No power to force electricity savings

RICHARD MEADOWS
Last updated 13:38 26/07/2013

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The Commerce Commission says it has no power to force electricity retailers to pass on the savings from falling lines charges.

Last year the watchdog ordered infrastructure company Vector to cut distribution prices by 9 per cent, the equivalent of a $60 annual saving per year for an average household.

But energy trusts, which have an ownership stake in most line companies, say few retailers have passed the savings on to consumers.

The rules came into force in April, but as of May only two out of 11 Auckland retailers - Just Energy and Meridian - had dropped their prices.

A commission spokesman said it did not regulate retail electricity prices.

"Unlike the electricity lines services provided by Vector, there is competition between providers of retail electricity services," he said.

"Retail electricity providers have no obligation to pass through changes [increases or decreases] in input prices, such as the price for electricity lines services."

The Auckland Energy Consumer Trust, which owns most of Vector, said it was a shame that consumers weren't benefiting more from the drop in lines charges.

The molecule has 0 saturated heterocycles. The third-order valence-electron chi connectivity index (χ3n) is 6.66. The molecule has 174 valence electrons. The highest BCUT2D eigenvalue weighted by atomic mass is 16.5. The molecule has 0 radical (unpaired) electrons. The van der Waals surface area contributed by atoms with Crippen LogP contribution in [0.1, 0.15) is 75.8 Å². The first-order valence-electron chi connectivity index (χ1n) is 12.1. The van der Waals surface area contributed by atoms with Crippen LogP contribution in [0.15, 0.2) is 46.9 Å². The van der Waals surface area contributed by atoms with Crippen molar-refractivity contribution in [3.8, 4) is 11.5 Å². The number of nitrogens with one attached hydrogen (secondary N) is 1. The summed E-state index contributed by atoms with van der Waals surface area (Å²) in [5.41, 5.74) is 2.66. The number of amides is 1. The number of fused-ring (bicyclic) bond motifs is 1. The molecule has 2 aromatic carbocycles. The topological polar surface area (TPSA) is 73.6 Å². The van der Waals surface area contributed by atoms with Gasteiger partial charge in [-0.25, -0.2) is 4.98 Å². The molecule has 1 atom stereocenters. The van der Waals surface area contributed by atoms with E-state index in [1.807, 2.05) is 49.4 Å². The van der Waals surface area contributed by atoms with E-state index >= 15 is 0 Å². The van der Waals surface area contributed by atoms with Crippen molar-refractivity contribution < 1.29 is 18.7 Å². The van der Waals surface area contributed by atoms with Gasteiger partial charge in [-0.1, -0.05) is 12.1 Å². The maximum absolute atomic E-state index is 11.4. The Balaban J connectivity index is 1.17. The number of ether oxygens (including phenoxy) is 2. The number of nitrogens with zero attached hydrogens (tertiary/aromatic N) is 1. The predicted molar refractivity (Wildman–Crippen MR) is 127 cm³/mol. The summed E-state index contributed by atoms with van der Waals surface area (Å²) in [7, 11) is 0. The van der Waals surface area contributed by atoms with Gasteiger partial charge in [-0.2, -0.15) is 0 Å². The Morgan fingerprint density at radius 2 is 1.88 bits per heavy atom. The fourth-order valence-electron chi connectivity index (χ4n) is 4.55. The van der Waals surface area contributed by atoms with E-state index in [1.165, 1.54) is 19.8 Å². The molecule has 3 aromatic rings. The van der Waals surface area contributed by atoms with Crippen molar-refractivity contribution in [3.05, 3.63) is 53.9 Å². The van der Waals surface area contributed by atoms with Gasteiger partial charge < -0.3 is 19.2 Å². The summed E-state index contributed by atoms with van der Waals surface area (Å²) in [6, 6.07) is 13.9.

Chairman William Cairns said many New Zealand households were under financial pressure.

"It's extremely disappointing that unregulated retailers - for the most part - are taking gains meant for consumers."

A real concern was that a recent survey showed about a third of New Zealanders could not afford to heat their homes adequately in winter, Cairns said.

"A little respite on power bills, we feel, would be welcomed by consumers."

Energy Trusts of New Zealand, the umbrella organisation for 21 energy trusts, has also lent its support to its Auckland member's cause.

Chairwoman Karen Sherry said all the energy trusts should take note of what was happening.

"We support the stand that the Auckland Energy Consumer Trust is taking, and call for a better deal for Auckland's electricity consumers."

Labour's finance spokesman David Parker jumped on the news as "further proof that New Zealand's electricity market is broken".

Labour's NZ Power policy would cut power bills by hundreds of dollars a year and restrict future price increases, he said.

Power prices have risen 3.4 per cent in the year to June, well above the record low overall inflation rate of 0.7 per cent.

Consumers can shop around to get the best prices through the Electricity Authority's What's My Number? website.

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- BusinessDay.co.nz

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